Carbon budget

fumee-usineIf you’ve fired up the old desktop and consulted the Internets lately, you already know that our climate is in bad shape. The consensus among scientists is that global warming is real, caused by human activities, and potentially disastrous to our continued survival as a species. Many of us (me) would rather burrow our heads into the metaphorical sand and watch reruns of RuPaul’s Drag Race than read another headline about how doomed we all are – and who can blame us? But if you read beyond the headlines, what you’ll discover is that there are very real solutions to this seemingly insurmountable problem – the only thing we have to do is put those solutions in place. Easy, right?

Let’s Talk About A Carbon Budget

Um excuse me, but just what exactly is a carbon budget? It sounds awful – neither of those two words are fun. But in fact, it’s a very important concept that will be key to our success at fighting climate change. In order to understand what a carbon budget is, you need to understand that cumulative emissions matter. It’s not just a question of slowing down how much carbon dioxide is released into the atmosphere, it’s a question of stopping emissions entirely. Climate change 101: when carbon dioxide (and other greenhouse gases) are released into the atmosphere, they trap the sun’s heat, warming the Earth. Because the gases don’t disappear over time, it doesn’t matter where or when they’re released, they will eventually cause the same amount of warming. Specifically, every trillion tonnes of CO2 emitted will cause about 0.5° C of warming. I should point out here that not all greenhouse gases are released into the atmosphere as a result of human activity – there’s a natural carbon cycle that’s always at play, and many natural processes that cause the emission of carbon dioxide. However, the prevailing scientific view at this time is that human activity is accelerating the greenhouse effect due to the massive amount of greenhouses gases that are created by human industry (like the burning of coal and oil). At a certain point, we won’t be able to put any more carbon dioxide into the sky – our emissions will need to reach zero. This means that if we want to avoid the 1.5°C of warming that scientists say is the only way to keep our climate liveable, there’s a finite amount of CO2 that we can emit into the atmosphere. That finite amount of carbon is called the carbon budget.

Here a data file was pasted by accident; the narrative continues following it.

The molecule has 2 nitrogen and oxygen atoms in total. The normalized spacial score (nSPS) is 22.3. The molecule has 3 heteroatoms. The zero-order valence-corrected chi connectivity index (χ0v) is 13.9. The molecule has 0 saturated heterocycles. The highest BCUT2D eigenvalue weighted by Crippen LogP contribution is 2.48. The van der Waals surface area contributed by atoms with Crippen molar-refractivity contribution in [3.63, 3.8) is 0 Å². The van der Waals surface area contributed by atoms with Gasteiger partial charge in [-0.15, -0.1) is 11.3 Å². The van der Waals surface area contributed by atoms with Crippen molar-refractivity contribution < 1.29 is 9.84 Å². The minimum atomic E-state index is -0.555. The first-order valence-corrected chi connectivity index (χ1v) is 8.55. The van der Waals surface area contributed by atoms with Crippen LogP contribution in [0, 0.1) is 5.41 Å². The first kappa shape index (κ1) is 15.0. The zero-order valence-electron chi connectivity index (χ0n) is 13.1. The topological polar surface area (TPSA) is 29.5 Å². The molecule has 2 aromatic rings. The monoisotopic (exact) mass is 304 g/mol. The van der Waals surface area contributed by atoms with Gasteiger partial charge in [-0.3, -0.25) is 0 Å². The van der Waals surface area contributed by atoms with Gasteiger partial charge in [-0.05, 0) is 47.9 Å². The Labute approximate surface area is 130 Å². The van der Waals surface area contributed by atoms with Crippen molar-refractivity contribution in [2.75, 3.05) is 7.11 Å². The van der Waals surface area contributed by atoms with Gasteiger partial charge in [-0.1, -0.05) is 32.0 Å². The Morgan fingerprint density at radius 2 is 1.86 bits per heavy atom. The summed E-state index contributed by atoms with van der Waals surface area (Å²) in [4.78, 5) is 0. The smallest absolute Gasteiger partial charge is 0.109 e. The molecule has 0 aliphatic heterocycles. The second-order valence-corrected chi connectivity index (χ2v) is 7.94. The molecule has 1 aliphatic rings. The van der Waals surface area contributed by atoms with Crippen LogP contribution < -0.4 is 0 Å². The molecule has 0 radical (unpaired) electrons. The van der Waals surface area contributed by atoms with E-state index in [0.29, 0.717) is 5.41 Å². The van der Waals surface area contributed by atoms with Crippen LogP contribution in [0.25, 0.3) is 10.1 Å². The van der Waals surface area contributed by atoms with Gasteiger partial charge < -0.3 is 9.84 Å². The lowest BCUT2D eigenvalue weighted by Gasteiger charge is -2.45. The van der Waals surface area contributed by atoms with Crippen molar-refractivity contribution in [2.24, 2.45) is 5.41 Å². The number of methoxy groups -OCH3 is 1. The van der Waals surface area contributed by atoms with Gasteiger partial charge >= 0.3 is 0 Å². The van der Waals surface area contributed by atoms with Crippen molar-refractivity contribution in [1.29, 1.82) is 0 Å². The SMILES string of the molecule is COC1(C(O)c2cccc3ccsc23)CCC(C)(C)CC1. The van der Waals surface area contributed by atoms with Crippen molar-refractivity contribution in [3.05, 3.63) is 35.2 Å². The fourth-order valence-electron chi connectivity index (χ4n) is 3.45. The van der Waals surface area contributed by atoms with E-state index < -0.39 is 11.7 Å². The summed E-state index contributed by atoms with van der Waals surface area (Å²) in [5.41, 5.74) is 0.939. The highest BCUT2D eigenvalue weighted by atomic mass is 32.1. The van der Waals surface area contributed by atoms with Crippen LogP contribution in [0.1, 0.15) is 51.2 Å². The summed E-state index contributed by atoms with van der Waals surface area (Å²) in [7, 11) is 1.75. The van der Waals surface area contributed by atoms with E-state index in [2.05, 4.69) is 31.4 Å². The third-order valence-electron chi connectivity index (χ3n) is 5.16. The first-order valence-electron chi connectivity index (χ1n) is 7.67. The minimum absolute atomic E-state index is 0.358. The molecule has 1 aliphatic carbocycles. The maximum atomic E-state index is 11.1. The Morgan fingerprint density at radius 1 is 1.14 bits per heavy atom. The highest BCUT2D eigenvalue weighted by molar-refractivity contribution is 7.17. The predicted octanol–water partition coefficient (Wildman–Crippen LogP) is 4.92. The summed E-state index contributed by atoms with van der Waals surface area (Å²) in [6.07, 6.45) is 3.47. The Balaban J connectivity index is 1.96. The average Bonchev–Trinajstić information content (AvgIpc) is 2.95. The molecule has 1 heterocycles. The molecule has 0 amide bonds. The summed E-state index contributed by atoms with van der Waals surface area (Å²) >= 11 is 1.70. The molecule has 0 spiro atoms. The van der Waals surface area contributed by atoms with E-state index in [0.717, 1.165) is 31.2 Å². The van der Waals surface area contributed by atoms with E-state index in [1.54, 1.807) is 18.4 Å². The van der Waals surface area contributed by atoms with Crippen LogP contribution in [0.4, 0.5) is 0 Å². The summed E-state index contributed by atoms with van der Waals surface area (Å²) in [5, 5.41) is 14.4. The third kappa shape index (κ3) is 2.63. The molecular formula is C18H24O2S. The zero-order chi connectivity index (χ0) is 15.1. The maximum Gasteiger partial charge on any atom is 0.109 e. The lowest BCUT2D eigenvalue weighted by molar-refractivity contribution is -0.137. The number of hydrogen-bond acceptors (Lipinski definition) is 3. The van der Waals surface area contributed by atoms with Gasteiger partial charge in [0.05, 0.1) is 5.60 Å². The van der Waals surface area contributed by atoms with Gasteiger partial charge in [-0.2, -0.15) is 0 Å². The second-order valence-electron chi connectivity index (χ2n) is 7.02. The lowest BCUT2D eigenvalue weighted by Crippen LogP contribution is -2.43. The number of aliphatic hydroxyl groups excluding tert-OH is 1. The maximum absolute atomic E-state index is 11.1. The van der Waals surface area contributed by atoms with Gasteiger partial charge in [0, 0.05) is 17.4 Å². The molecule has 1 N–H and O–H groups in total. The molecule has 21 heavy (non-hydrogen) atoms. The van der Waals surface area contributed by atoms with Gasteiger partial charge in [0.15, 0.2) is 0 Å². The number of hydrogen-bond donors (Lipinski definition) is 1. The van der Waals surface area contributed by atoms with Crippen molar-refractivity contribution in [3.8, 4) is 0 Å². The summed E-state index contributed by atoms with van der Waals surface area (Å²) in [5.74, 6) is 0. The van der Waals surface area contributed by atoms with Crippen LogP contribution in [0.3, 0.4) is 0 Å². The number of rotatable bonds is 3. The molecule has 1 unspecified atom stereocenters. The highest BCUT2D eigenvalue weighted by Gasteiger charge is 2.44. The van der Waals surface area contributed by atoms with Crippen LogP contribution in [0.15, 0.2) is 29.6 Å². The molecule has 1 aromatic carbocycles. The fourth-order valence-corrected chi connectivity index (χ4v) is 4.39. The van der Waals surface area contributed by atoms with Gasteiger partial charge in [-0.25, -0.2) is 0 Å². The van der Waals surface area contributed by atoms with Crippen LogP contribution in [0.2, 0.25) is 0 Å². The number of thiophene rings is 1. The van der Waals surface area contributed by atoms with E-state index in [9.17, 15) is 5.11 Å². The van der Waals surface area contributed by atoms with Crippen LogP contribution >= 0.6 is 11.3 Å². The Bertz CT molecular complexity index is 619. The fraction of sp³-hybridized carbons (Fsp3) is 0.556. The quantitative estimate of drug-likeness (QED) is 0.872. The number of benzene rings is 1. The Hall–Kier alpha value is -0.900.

Why Do I Care?

You absolutely care! Because Canada’s current climate strategy doesn’t include a carbon budget, and it should! Canada’s current climate plan is based on annual emissions targets. We set a goal to reduce our emissions by a given percentage of a previous year. For example, Canada’s target for 2030 is to reduce emissions by 30% of 2005 levels. Both strategies aim to reduce the amount of greenhouse gas we produce, but science says that a carbon budget will be far more effective at helping us avoid the worst outcomes of climate change.